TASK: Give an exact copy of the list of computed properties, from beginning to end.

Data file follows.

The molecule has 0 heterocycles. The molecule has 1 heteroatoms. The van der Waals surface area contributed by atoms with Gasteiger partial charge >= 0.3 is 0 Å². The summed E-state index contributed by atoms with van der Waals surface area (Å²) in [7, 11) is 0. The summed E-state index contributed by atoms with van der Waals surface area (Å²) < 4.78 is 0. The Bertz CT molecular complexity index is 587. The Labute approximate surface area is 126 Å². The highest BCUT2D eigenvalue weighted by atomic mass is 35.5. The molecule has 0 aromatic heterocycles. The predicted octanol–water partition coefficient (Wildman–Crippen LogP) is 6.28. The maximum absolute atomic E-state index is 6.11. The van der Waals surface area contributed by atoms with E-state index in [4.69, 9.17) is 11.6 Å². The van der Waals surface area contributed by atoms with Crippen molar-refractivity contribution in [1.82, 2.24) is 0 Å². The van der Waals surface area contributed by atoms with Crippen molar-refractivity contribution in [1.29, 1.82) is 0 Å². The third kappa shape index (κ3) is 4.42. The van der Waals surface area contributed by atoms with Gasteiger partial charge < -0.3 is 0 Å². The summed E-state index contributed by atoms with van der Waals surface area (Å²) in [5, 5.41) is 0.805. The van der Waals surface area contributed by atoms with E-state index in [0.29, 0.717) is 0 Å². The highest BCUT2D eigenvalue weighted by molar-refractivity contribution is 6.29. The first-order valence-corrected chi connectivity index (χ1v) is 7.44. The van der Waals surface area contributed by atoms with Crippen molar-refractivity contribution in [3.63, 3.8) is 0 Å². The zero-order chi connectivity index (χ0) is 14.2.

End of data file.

The molecule has 0 heterocycles. The molecule has 1 heteroatoms. The van der Waals surface area contributed by atoms with Gasteiger partial charge >= 0.3 is 0 Å². The summed E-state index contributed by atoms with van der Waals surface area (Å²) in [7, 11) is 0. The summed E-state index contributed by atoms with van der Waals surface area (Å²) < 4.78 is 0. The Bertz CT molecular complexity index is 587. The Labute approximate surface area is 126 Å². The highest BCUT2D eigenvalue weighted by atomic mass is 35.5. The molecule has 0 aromatic heterocycles. The predicted octanol–water partition coefficient (Wildman–Crippen LogP) is 6.28. The maximum absolute atomic E-state index is 6.11. The van der Waals surface area contributed by atoms with E-state index in [4.69, 9.17) is 11.6 Å². The van der Waals surface area contributed by atoms with Crippen molar-refractivity contribution in [1.82, 2.24) is 0 Å². The van der Waals surface area contributed by atoms with Crippen molar-refractivity contribution in [1.29, 1.82) is 0 Å². The third kappa shape index (κ3) is 4.42. The van der Waals surface area contributed by atoms with Gasteiger partial charge < -0.3 is 0 Å². The summed E-state index contributed by atoms with van der Waals surface area (Å²) in [5, 5.41) is 0.805. The van der Waals surface area contributed by atoms with E-state index in [0.29, 0.717) is 0 Å². The highest BCUT2D eigenvalue weighted by molar-refractivity contribution is 6.29. The first-order valence-corrected chi connectivity index (χ1v) is 7.44. The van der Waals surface area contributed by atoms with Crippen molar-refractivity contribution in [3.63, 3.8) is 0 Å². The zero-order chi connectivity index (χ0) is 14.2.